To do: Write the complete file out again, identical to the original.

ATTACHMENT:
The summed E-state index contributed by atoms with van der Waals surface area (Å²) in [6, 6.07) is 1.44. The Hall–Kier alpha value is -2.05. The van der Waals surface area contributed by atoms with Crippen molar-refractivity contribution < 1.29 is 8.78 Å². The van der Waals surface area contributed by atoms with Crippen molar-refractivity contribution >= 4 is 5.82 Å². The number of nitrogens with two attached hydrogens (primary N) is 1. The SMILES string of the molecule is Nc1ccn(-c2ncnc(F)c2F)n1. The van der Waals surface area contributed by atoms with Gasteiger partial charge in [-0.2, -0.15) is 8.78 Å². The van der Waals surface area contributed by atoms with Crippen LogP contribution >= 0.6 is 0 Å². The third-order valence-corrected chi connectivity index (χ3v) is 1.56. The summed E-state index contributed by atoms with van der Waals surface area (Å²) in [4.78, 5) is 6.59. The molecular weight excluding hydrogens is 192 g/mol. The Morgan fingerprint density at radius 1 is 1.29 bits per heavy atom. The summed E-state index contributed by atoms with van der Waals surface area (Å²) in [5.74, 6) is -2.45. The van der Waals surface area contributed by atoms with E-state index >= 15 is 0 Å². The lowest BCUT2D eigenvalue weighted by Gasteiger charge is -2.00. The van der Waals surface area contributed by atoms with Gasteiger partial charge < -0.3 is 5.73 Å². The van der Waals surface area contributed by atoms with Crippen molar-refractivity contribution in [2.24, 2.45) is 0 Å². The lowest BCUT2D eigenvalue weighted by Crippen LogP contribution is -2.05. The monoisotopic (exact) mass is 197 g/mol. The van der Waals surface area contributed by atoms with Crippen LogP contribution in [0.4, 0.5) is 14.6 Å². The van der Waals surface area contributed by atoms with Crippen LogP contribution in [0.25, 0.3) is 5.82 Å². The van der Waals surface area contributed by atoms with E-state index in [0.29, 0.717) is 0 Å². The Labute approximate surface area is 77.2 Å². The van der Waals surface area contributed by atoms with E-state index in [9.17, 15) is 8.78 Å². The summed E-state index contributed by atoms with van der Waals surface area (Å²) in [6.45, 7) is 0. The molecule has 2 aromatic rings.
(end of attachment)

The summed E-state index contributed by atoms with van der Waals surface area (Å²) in [6, 6.07) is 1.44. The Hall–Kier alpha value is -2.05. The van der Waals surface area contributed by atoms with Crippen molar-refractivity contribution < 1.29 is 8.78 Å². The van der Waals surface area contributed by atoms with Crippen molar-refractivity contribution >= 4 is 5.82 Å². The number of nitrogens with two attached hydrogens (primary N) is 1. The SMILES string of the molecule is Nc1ccn(-c2ncnc(F)c2F)n1. The van der Waals surface area contributed by atoms with Gasteiger partial charge in [-0.2, -0.15) is 8.78 Å². The van der Waals surface area contributed by atoms with Crippen LogP contribution >= 0.6 is 0 Å². The third-order valence-corrected chi connectivity index (χ3v) is 1.56. The summed E-state index contributed by atoms with van der Waals surface area (Å²) in [4.78, 5) is 6.59. The molecular weight excluding hydrogens is 192 g/mol. The Morgan fingerprint density at radius 1 is 1.29 bits per heavy atom. The summed E-state index contributed by atoms with van der Waals surface area (Å²) in [5.74, 6) is -2.45. The van der Waals surface area contributed by atoms with E-state index >= 15 is 0 Å². The lowest BCUT2D eigenvalue weighted by Gasteiger charge is -2.00. The van der Waals surface area contributed by atoms with Gasteiger partial charge < -0.3 is 5.73 Å². The van der Waals surface area contributed by atoms with Crippen molar-refractivity contribution in [2.24, 2.45) is 0 Å². The lowest BCUT2D eigenvalue weighted by Crippen LogP contribution is -2.05. The monoisotopic (exact) mass is 197 g/mol. The van der Waals surface area contributed by atoms with Crippen LogP contribution in [0.4, 0.5) is 14.6 Å². The van der Waals surface area contributed by atoms with Crippen LogP contribution in [0.25, 0.3) is 5.82 Å². The van der Waals surface area contributed by atoms with E-state index in [0.29, 0.717) is 0 Å². The Labute approximate surface area is 77.2 Å². The van der Waals surface area contributed by atoms with E-state index in [9.17, 15) is 8.78 Å². The summed E-state index contributed by atoms with van der Waals surface area (Å²) in [6.45, 7) is 0. The molecule has 2 aromatic rings.